Tearoffs are Objectspace's gallery catalogue format of choice. A2 sheets that you can 'tear off' and take away. For Make/Use, we had a series of five tearoffs. This is the fifth and final.
Make/Use: Publication 5 of 5
New Zealand designer Lela Jacobs joined Make/Use for the final workshop at Objectspace. Participants were introduced to the pattern for Lela’s zero waste Smoking Jacket, and were given the opportunity to experiment with the possibilities of evolving it through Make/Use modification techniques.
MAKE/USE X LELA JACOBS WORKSHOP
The smoking jacket
The most basic smoking jacket form comprises a single cut that creates the front opening of the jacket, and ends at the back of the neck. The sides are then sewn up, leaving an arm opening. The innovation comes in the positioning of the neck opening via the length of the cut, which alters the way the garment hangs on the body. Further modifications can be made by the wearer through variously wrapping or tying the ends of the jacket hem to create different forms.
Modification #1: Neckline
With the positioning of the neck opening being so central to the smoking jacket design, the application of a Make/Use neckline was an obvious potential adaptation. Most suited for this purpose was the collar neckline, which extends the original cut and adds a square upside-down U-shaped cut to its termination point, thereby creating a dropped back and neck band. Participants explored variations on this, including a cross-over back created using an elongated version of the neckline.
Modification #2: Rotation
The Make/Use rotation method uses a curved cut and 180-degree rotation of any garment ‘tube’ (e.g. body, sleeve), to create a ‘bent tube’ that alters the drape and reshapes the hemline or sleeve. Either a vertical (sleeve) or horizontal (body) rotation can be applied to the smoking jacket, as it can essentially be considered a tube in either direction. One participant explored the vertical rotation, which created a flattering taper from the sleeve hem down to the base of the garment.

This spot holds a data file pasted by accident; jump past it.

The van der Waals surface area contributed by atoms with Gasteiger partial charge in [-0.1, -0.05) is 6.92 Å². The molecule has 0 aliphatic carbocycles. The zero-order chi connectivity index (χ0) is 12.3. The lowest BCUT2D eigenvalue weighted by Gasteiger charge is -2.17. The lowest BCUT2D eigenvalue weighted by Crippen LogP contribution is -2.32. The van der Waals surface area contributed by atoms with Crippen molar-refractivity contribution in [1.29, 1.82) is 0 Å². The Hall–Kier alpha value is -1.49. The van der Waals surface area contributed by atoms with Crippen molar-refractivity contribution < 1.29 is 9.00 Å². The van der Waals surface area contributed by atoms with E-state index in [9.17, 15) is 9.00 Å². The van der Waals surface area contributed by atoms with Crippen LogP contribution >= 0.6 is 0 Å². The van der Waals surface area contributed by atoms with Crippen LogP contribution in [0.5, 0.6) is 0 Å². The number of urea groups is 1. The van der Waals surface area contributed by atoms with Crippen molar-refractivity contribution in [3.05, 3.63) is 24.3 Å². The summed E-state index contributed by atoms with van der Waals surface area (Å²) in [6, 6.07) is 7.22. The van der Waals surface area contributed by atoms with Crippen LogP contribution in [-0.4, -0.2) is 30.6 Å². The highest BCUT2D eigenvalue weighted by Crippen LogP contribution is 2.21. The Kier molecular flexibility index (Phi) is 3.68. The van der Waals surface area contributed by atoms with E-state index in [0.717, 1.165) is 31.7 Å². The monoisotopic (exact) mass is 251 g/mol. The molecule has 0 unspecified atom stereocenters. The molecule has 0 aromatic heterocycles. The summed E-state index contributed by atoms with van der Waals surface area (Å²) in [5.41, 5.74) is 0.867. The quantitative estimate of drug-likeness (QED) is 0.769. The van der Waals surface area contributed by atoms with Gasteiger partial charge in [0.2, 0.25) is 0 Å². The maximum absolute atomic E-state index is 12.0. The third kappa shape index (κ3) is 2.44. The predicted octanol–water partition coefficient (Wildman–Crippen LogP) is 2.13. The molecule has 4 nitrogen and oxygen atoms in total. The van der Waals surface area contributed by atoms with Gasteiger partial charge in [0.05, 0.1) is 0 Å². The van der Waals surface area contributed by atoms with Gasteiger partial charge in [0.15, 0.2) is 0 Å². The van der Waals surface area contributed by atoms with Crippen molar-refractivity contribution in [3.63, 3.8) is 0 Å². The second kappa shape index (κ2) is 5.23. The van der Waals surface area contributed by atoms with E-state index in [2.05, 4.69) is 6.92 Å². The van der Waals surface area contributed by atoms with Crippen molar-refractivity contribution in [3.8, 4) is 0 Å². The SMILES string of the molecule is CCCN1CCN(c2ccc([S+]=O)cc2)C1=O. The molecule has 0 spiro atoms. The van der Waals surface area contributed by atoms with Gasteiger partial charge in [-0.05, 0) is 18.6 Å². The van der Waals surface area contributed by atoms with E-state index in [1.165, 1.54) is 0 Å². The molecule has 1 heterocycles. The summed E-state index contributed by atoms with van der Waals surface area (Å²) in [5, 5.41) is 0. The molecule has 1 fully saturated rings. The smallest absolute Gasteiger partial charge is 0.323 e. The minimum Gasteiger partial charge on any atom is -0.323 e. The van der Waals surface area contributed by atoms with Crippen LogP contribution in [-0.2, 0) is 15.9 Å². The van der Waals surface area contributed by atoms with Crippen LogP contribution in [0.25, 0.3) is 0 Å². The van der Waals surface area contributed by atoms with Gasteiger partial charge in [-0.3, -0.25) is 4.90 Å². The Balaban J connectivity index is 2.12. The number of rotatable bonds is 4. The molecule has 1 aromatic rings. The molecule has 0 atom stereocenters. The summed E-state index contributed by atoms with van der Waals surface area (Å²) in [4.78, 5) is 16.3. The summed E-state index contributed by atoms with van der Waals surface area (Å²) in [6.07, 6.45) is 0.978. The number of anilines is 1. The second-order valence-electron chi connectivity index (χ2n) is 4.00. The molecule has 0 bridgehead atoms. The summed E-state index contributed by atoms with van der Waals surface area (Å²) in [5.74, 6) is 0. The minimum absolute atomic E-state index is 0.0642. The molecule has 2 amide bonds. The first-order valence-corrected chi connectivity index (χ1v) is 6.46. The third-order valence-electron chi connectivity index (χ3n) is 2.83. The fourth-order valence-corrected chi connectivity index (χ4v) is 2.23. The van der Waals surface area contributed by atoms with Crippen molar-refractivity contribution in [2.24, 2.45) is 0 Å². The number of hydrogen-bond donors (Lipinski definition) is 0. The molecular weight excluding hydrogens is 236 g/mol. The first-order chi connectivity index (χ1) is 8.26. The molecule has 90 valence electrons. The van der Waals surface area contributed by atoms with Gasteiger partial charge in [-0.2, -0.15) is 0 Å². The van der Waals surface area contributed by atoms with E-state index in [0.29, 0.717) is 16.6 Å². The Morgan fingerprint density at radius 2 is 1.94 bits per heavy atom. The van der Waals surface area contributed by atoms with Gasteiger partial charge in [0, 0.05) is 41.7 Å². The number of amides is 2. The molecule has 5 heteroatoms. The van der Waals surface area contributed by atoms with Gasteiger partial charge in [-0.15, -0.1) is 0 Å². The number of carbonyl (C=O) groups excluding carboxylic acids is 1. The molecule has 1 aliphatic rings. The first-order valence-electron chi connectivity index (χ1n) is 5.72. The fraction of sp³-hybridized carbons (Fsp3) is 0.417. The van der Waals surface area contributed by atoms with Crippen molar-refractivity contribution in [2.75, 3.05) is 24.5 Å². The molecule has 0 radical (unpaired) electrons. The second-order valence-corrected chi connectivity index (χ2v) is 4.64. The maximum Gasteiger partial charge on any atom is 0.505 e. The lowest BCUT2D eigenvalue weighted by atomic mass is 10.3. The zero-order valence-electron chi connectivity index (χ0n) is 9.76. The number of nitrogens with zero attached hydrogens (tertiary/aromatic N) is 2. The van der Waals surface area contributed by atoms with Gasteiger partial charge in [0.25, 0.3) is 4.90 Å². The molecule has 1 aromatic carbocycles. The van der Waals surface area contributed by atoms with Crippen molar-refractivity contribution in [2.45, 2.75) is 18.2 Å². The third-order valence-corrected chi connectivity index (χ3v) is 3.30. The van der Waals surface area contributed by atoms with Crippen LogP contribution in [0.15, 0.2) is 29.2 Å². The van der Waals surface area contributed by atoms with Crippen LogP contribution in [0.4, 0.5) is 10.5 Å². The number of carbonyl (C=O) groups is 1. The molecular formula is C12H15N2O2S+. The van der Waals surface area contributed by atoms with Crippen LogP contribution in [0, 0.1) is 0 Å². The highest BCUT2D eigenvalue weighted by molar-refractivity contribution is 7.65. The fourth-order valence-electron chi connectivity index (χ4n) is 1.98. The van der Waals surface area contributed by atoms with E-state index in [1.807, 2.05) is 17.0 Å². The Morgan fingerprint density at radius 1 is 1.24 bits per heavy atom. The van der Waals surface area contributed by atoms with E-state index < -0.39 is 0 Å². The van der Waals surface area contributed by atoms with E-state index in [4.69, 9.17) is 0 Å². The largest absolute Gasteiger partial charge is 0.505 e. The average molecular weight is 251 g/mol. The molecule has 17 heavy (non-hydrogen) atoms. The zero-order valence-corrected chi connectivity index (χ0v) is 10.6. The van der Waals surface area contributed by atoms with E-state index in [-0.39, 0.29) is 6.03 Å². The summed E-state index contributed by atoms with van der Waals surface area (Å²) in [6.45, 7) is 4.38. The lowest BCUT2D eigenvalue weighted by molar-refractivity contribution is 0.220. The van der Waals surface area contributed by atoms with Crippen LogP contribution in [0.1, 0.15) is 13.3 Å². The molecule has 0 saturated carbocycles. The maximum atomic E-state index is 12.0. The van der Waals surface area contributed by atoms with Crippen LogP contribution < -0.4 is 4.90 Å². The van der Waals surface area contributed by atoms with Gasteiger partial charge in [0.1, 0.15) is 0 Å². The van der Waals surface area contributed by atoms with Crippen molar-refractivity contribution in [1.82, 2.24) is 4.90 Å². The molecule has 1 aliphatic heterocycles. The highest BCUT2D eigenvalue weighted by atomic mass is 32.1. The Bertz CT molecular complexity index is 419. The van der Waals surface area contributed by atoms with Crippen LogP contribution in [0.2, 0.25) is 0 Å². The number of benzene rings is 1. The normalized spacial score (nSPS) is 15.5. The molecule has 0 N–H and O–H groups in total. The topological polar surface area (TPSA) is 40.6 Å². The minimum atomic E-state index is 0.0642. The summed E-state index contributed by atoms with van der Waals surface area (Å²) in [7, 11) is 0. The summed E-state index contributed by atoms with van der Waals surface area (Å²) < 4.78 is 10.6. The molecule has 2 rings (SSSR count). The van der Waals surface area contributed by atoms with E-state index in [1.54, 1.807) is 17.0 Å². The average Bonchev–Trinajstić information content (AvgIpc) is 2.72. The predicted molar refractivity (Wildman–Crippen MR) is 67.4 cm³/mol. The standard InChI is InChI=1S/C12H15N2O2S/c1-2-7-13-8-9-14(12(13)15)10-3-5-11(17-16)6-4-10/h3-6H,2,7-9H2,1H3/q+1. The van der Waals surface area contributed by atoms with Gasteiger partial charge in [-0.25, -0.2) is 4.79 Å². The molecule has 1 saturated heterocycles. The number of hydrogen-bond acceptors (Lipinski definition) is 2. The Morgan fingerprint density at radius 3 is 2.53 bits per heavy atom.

Modification #3: (Pre)finishing
Participants also employed Make/Use techniques for pre-finishing the cut edges of the cloth with paint, prior to cutting. This was a quick and accessible finishing option, and also provided opportunities for customising the detail of the garment. Participants explored different colour options, and one even experimented with manipulating her painted linen voile to achieve a crinkled-paper effect, which acted as both a hem finishing technique and added visual interest.
Modification #4: Joining
As an alternative to machine sewing, some of the maker/users explored hand stitching using the insertion stitch, which is used in Make/Use to ‘mend’ or ‘reset’ a previously cut area. Some participants utilised the organic, hand-crafted quality of this stitch to produce beautiful design details. In one instance, this detail resulted from a modification during the design process – or the ‘repair’ of a cut that was later deemed too long – both altering the garment and making it unique.